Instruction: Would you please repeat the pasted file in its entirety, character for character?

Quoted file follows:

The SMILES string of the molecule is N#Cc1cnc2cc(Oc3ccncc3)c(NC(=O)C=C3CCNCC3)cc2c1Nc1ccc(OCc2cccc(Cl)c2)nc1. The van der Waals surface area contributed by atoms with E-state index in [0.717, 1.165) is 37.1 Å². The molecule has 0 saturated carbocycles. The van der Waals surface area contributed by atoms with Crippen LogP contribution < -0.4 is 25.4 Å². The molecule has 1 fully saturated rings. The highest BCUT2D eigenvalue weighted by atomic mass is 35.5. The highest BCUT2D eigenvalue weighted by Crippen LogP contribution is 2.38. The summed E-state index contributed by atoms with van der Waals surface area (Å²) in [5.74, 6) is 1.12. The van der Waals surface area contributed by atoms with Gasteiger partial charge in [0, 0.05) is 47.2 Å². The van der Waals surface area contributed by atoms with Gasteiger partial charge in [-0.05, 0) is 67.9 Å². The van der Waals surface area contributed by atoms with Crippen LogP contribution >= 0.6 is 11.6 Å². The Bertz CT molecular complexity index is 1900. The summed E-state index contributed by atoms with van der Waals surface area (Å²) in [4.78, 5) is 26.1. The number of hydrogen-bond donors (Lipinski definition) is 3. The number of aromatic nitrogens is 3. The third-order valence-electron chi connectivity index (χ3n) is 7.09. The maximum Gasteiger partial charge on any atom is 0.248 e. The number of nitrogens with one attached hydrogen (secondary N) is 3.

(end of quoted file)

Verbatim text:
The SMILES string of the molecule is N#Cc1cnc2cc(Oc3ccncc3)c(NC(=O)C=C3CCNCC3)cc2c1Nc1ccc(OCc2cccc(Cl)c2)nc1. The van der Waals surface area contributed by atoms with E-state index in [0.717, 1.165) is 37.1 Å². The molecule has 0 saturated carbocycles. The van der Waals surface area contributed by atoms with Crippen LogP contribution < -0.4 is 25.4 Å². The molecule has 1 fully saturated rings. The highest BCUT2D eigenvalue weighted by atomic mass is 35.5. The highest BCUT2D eigenvalue weighted by Crippen LogP contribution is 2.38. The summed E-state index contributed by atoms with van der Waals surface area (Å²) in [5.74, 6) is 1.12. The van der Waals surface area contributed by atoms with Gasteiger partial charge in [0, 0.05) is 47.2 Å². The van der Waals surface area contributed by atoms with Gasteiger partial charge in [-0.05, 0) is 67.9 Å². The van der Waals surface area contributed by atoms with Crippen LogP contribution >= 0.6 is 11.6 Å². The Bertz CT molecular complexity index is 1900. The summed E-state index contributed by atoms with van der Waals surface area (Å²) in [4.78, 5) is 26.1. The number of hydrogen-bond donors (Lipinski definition) is 3. The number of aromatic nitrogens is 3. The third-order valence-electron chi connectivity index (χ3n) is 7.09. The maximum Gasteiger partial charge on any atom is 0.248 e. The number of nitrogens with one attached hydrogen (secondary N) is 3.